Painting by Zalman Kleiman of two Jews dancing. A traditional Chassidic antidote to negative thoughts, such as belief in Satan and the like, has been to remind ourselves of the beauty and joy of Judaism, and of life itself. If we remember that all negativity was created by G‑d only so we can ignore it, and thus be strengthened by ignoring it, we can dance through life despite it all.

Do Jews believe in Satan? It's an oft asked question, especially for someone familiar with other religions. 

So, do we believe or not? Well, it depends. Do we believe that G‑d created an angel called Satan? Yes, we do. But do we believe in Satan? No. 

How so? 

To better understand the Jewish approach to Satan, and all evil and negativity in general, I'd like to preface a quote from the Talmud. This quote is by Rabbi Shimon Ben Lakish, a post-Roman Era sage who lived in Iraq. 'The Satan and the Yetzer Harah (the Evil Inclination) are one and the same', said Rabbi Shimon. 

What did he mean? While sounding esoteric, Rabbi Shimon's message is actually quite down to earth, practical and immensely encouraging:

While G‑d endows every individual with the power and potential to do immeasurable good, he also places within each of us an 'evil inclination', a force and impulse which tries to push us to do what is wrong. 

Why does G‑d challenge us so, knowing full well that it will only hinder us from being our best selves, and make us make fall and err? Doesn't G‑d want us to succeed? 

Of course he does. But without that negative impulse, all the good we'd do would be hollow. It wouldn't be sincere and it wouldn't be a true accomplishment, for that'd be all we'd know how to do. 

By giving us the option and temptation to err and even do things that are outright wrong, the good that we do accomplish takes on a far more precious, genuine character. 

Our job vis a vis the evil inclination is therefore, for the most part, to try our best to ignore it. 

G‑d also created Satan, who is a far more serious problem. Satan is not an internal voice urging us to do the wrong things. Satan is the prosecuting angel in heaven. He points out all our sins and misdoing, the times we erred and the times we fell. 

He is much harder to ignore than the evil inclination, for he speaks the truth. While the evil inclination can be internally brushed aside, it's quite hard to brush off an angel who is pointing out all the errors we've made - and he isn't lying about them.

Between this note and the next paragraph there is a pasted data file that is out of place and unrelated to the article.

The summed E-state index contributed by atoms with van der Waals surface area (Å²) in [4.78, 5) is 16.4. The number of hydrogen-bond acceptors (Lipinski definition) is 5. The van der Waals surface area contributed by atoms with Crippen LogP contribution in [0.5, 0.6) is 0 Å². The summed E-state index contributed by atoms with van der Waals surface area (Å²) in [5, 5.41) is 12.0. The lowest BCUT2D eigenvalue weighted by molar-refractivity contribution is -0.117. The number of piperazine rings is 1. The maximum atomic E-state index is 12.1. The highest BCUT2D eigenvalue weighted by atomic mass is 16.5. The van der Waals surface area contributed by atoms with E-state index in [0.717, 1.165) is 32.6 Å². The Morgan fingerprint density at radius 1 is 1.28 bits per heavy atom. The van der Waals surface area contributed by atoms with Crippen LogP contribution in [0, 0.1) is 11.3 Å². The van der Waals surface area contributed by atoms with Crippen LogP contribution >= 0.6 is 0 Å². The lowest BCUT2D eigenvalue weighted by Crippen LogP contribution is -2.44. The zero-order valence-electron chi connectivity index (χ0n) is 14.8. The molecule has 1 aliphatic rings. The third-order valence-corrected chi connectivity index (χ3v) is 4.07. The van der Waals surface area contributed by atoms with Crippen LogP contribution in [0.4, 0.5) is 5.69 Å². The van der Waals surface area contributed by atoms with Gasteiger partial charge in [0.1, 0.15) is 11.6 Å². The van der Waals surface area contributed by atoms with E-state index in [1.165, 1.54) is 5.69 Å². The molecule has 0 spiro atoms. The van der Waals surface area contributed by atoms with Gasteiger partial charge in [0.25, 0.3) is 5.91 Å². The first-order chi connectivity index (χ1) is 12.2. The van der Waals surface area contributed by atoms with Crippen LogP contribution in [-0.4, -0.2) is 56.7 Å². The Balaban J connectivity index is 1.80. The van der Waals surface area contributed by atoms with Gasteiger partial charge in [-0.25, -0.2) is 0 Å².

When we're faced with a desire to do what's wrong, we can overcome that desire and do what's right nonetheless. But when we're faced with our own reflection, with the mistakes and misdoing that we committed - when we're faced with Satan's prosecution - that can really drag us down. 

This is the meaning of Rabbi Shimon's above mentioned statement. He taught us that just as we are meant to ignore the Evil Inclination, so too must we ignore the Satan. 

Just as we shouldn't let negative impulses lead us to make the wrong decisions, neither should we allow our past mistakes to drag us down. For our value in G‑ds eyes exceeds our mistakes. We aren't G‑d's employees, we're his children. He loves each and every individual for who they are.

So, do we believe that Satan exists? Sure. But do we believe in him? Do we let his 'negative report cards' make us belittle ourselves, or deem ourselves unworthy of being an exemplary human being and Jew? No we don't. The Satan, the Evil Inclination and all negative things in life were created to amplify the impact of the good we do. Not to drag us down. 

So the next time an opportunity arises to do a Mitzvah, study some Torah, lend a helping hand or brighten up someone's day, we shouldn't write ourselves off and say 'let a real good person do that, I'm a lost cause'. No, we're not a lost cause. We never are. We're G‑d's children, individual sparks of unlimited potential, and we each have the power to brighten the world in our unique way.

Rabbi Avrohom